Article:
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Last Christmas we gave: charity and change

At the start of 2018, we're looking back over the end of 2017's festivities. Every Christmas, Dukes employees work together to raise additional funds for a festive charity. It's hard to imagine the plight of so many children going without, so our staff provided 25 boxes of toys and essentials to children in third world countries as part of Operation Christmas Child. But although I’m very proud of their generosity, I firmly believe that this period is about more than one-off gestures.

Time to reflect

While we pride ourselves on the charity fundraising we do for Douglas Macmillan Hospice throughout the year, the festive period is an excellent opportunity to take time out and think about how we can change things for the better. As well as donating to good causes and sending cards to valued clients and customers, I think it’s important to consider how we can offer a helping hand more directly.  

The cost of Christmas adds up for all of us – and the sad truth is that many families end up stuck in debt simply because they wanted to treat their loved ones. The latest Disposable Income Index (DII) found that almost 60% of households make sacrifices to buy presents and 31% of those with children rely on credit to cover their costs.

Offering support

Over the festive period, especially following extra spending over Christmas, we take extra care in ensuring that we don’t add pressure onto overstretched families. We make every effort to ensure they don’t feel like their presents could be taken into control, and we stop sending debt collection letters completely during the Christmas period. Everyone needs a break from the stress of stretched budgets.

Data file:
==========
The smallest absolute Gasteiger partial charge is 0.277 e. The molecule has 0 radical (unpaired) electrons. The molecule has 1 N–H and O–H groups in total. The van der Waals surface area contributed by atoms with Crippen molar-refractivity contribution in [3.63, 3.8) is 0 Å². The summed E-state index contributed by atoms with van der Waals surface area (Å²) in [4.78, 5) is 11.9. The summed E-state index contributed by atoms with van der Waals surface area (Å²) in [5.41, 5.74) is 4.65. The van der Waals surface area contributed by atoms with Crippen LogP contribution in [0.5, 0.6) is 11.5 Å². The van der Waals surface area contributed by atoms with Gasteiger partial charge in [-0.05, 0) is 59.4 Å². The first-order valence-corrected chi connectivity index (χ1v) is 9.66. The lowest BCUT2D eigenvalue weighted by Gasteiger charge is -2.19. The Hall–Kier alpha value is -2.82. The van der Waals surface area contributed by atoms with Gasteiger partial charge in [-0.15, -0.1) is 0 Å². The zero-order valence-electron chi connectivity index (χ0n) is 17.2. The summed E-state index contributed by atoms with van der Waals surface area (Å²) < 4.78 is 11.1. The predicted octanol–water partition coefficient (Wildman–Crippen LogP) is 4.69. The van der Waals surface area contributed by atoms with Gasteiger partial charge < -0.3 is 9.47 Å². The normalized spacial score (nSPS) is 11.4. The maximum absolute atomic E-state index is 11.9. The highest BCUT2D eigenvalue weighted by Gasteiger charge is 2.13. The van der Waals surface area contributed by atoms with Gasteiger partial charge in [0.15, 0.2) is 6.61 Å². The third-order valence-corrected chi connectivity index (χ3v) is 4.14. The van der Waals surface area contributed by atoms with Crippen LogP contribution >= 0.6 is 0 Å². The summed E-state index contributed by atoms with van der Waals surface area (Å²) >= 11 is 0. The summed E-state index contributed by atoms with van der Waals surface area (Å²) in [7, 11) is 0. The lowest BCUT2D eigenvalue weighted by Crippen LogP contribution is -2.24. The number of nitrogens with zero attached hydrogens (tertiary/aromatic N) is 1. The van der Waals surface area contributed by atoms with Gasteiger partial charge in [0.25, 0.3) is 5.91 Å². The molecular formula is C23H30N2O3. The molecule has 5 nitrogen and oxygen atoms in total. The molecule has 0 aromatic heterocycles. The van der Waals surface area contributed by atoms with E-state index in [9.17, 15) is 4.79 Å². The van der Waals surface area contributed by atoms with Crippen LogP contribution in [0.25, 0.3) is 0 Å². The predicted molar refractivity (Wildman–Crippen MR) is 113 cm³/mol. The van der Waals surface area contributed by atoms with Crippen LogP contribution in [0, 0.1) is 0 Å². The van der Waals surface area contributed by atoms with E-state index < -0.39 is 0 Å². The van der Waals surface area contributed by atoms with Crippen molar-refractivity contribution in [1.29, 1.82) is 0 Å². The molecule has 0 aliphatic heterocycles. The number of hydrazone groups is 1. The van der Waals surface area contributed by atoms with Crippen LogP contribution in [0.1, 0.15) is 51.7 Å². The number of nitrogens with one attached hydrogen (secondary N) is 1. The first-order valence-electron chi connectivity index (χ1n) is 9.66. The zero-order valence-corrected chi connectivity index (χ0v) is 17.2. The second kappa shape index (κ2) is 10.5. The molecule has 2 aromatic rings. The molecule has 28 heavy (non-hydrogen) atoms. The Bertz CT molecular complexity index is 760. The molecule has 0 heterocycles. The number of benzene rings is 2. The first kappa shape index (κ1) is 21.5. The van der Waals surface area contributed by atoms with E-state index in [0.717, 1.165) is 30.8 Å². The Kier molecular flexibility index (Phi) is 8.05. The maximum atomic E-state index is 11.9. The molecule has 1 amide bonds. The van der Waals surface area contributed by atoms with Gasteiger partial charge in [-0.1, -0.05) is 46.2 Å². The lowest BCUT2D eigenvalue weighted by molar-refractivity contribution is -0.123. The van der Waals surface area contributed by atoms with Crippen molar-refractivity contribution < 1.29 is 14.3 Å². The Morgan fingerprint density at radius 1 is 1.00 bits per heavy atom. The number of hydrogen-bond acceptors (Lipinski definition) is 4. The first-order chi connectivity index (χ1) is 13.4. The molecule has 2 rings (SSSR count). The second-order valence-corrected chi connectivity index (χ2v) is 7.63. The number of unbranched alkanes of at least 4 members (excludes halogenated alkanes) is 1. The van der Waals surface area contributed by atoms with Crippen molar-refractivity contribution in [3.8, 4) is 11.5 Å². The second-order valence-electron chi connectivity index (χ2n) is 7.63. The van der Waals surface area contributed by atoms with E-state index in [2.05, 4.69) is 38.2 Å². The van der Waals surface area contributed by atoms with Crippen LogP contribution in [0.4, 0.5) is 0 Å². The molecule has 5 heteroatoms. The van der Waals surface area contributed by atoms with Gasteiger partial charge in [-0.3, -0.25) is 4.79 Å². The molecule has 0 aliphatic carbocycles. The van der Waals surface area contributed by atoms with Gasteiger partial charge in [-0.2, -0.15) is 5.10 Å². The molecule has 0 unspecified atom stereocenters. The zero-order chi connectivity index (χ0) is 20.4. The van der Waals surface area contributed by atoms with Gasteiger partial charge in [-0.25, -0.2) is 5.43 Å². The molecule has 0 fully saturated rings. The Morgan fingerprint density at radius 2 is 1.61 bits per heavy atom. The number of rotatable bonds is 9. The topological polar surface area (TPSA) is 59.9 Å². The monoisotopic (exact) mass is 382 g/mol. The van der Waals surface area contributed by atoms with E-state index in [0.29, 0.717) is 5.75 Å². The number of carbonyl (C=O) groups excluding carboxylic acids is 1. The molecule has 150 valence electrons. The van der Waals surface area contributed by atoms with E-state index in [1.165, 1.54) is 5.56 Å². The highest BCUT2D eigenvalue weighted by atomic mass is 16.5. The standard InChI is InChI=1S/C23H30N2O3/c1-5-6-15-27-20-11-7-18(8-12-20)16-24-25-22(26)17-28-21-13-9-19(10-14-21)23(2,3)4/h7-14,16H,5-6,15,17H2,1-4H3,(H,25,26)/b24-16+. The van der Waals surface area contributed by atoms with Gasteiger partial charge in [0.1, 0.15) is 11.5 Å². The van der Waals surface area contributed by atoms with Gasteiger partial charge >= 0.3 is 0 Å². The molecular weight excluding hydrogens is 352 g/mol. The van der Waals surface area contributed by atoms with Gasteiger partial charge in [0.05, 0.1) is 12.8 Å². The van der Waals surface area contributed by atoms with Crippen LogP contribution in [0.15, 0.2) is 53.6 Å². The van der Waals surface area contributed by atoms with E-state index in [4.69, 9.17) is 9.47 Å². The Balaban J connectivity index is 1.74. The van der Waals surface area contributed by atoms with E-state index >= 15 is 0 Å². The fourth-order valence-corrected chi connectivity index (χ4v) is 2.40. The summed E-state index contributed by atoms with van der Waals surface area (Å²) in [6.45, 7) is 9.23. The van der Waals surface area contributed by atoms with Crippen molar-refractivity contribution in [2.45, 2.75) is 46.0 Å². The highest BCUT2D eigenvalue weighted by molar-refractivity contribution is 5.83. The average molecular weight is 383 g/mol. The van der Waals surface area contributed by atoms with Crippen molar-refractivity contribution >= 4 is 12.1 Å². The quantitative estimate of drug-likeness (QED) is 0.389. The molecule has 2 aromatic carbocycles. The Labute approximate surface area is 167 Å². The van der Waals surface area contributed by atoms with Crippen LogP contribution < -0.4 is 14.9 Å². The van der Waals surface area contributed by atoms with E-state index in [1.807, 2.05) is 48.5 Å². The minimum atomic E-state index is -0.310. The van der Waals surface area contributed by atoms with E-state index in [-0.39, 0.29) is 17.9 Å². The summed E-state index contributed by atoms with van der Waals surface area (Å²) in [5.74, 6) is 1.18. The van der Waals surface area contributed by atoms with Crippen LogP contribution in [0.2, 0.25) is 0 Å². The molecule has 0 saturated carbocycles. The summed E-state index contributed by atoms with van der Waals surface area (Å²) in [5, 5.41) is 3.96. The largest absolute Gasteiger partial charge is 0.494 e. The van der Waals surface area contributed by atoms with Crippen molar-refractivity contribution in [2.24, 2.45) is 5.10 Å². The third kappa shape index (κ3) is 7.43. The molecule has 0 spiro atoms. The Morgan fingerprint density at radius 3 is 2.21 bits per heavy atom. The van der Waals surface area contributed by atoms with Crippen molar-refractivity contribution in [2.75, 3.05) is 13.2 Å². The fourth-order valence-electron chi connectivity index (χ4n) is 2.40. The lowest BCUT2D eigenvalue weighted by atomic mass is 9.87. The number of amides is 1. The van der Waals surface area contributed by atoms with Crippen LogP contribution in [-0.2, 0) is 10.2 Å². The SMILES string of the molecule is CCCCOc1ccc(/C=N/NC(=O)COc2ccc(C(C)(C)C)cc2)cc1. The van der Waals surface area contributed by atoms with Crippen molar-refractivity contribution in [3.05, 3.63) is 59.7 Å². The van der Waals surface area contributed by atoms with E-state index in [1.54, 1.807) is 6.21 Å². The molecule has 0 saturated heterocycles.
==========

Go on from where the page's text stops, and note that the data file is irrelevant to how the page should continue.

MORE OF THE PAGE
More than that though, we believe that we have to accept our share of the burden when people genuinely can’t escape their debts. Our dedicated hardship fund is used specifically to source our fees when we do need to write off small amounts of debt in circumstances like these.  

Long-term change

The biggest challenge, however, is ensuring that this approach doesn’t end abruptly this new year. That’s why we're continuing our pause of letters, to take into consideration the ever-increasing cost of last Christmas.  

Our experience is that debtors try especially hard to get back on track if they’re given a break. This means that the cost of making that extra effort will be dwarfed by the benefits of avoiding debt spirals and setting up affordable payment plans – and everybody profits from this thoughtfulness and charity.

Many thanks for viewing my post; I hope you found it useful. If you have any private questions on this topic, you can connect with me on LinkedIn and send me a message, or else you'll find my contact details on my LinkedIn profile.

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